3rd ID talks safety during standdown
September 15, 2011
FORT STEWART, Ga. - Safety is something the Third infantry Division takes seriously. Top unit leaders want to help Soldiers and Family Members work, train and have fun safely.
To help ensure this happens, the Division held a safety standdown, which is a chance for Soldiers at all levels to see why safety is important and how to be safe.
Division Headquarters and Headquarters Battalion held three classes for its Soldiers to attend during their standdown, Sept. 1, at Evans Army Airfield.
During the training, instructors emphasized sexual assault and sexual harassment prevention, suicide prevention, motorcycle and vehicle safety.
Sergeant Reginald Antoine serves as a senior mechanic at DHHB motor pool and is one of the unit's many noncommissioned officers who oversees Soldiers and makes sure they understand safety.
As a leader, he feels the standdown served as a useful reminder for his Soldiers as to how they can remain healthy and stay in the fight.
"You can never overemphasize safety," he said. "A day like today, where we drop everything and focus on safety, it talks to Soldiers that might commit an unsafe act. It could prevent them from committing one."
For one of the motorcycle and POV safety courses, unforeseen circumstances prevented the class from starting on time, so Col. Christopher Hughes, deputy commanding general-support, took over the class.
He stated that the safety of Soldiers is very important and everyone in class should pay attention to all potential hazards on the road.
"There's no quicker way to die than to drink and drive and not wear a seatbelt," said Col. Hughes.
When Staff Sgt. Arthur Stuart arrived to begin instructing the class, he discussed motorcycle safety and how important it is.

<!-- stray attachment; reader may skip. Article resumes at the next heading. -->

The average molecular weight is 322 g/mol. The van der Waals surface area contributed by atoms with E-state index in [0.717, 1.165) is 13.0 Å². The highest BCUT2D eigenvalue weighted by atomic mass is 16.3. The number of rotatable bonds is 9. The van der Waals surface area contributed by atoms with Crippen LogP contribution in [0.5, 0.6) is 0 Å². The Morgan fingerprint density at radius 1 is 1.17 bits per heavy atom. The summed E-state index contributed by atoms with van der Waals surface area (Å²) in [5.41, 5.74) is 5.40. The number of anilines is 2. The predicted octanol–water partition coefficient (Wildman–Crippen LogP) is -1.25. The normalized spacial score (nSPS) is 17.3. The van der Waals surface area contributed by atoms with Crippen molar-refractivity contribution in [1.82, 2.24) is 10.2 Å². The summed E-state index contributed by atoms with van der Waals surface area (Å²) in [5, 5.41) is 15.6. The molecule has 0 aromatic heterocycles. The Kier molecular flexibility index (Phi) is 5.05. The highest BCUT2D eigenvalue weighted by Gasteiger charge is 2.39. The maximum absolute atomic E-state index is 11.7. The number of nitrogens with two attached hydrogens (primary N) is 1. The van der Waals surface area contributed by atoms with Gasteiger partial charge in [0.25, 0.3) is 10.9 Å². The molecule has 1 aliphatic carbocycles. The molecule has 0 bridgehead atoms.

He serves as the master driver for DHHB and is a motorcycle driver during his personal time.
Staff Sergeant Stuart discussed why Soldiers should be safe on motorcycles and how to stay alive while riding. He added that if a Soldier is in a motorcycle accident and they are not wearing all required PPE, more than likely, they will not have their medical bills covered by the military.
"The first accident may be your last and with motorcycle accidents that will probably be the case," he said. "So it's very important we emphasize safety for motorcycle riders so they are aware. It's not only them they need to look out for but it's also for those around them."
The DHHB classes also included classes on preventing sexual assault and sexual harassment.
Sergeant First Class Wade Walden, the Sexual Harrasment Assault Response Program manager for Headquarters Operations Company, instructed Soldiers on SHARP and why preventing sexual harassment and sexual assault is so important to mission success.
"I'm glad they're doing the safety standdown," he said, adding that sexual assault is a problem for both male and female Soldiers. Sergeant First Class Walden also wanted to emphasize that sexual assault and sexual harassment has absolutely no place in the Army.
The unit also had a class to combat an issue that is becoming a major problem among the Army's ranks: Suicide.
To educate Soldiers on the topic, the battalion turned to Chaplain (Maj.) Tyson Wood, the division's Family Life Chaplain.
He spoke to Soldiers about how they can prevent suicide. During his class, he said one suicide is one too many and offered how he thought the Army and society in general can combat suicide.
"What I would like people to take away from this class is to make people a priority," he said. "I know a lot of the stuff we do is important, but sometimes, we should set that aside and make the person a priority. We can catch up on the work later. The person who's having a difficult time, we might not have a chance to catch up with them."
The chaplain then spoke to how the military specifically can combat the problem.
"We need to be aware we have a problem and find ways to deal with that problem," said Maj. Wood. "If a leader encounters a Soldier who is suicidal, whatever they're doing, stop, and just drop it. The mission will be there tomorrow."
Specialist Chaz Muerer, a paralegal with the division, was one of the many Soldiers who attended the classes.
He had nothing but good things to say about the event.
"The training is very important and needs to be known," he said. "Suicides are one of the top problems we have in the Army. POV safety is something that everyone should know, not just motorcycles, but all vehicles. Sexual harassment and sexual assault, it happens everywhere. I'm a paralegal--I see it on a constant basis. The safety standdown shows the Army cares and they want to stop these problems from happening."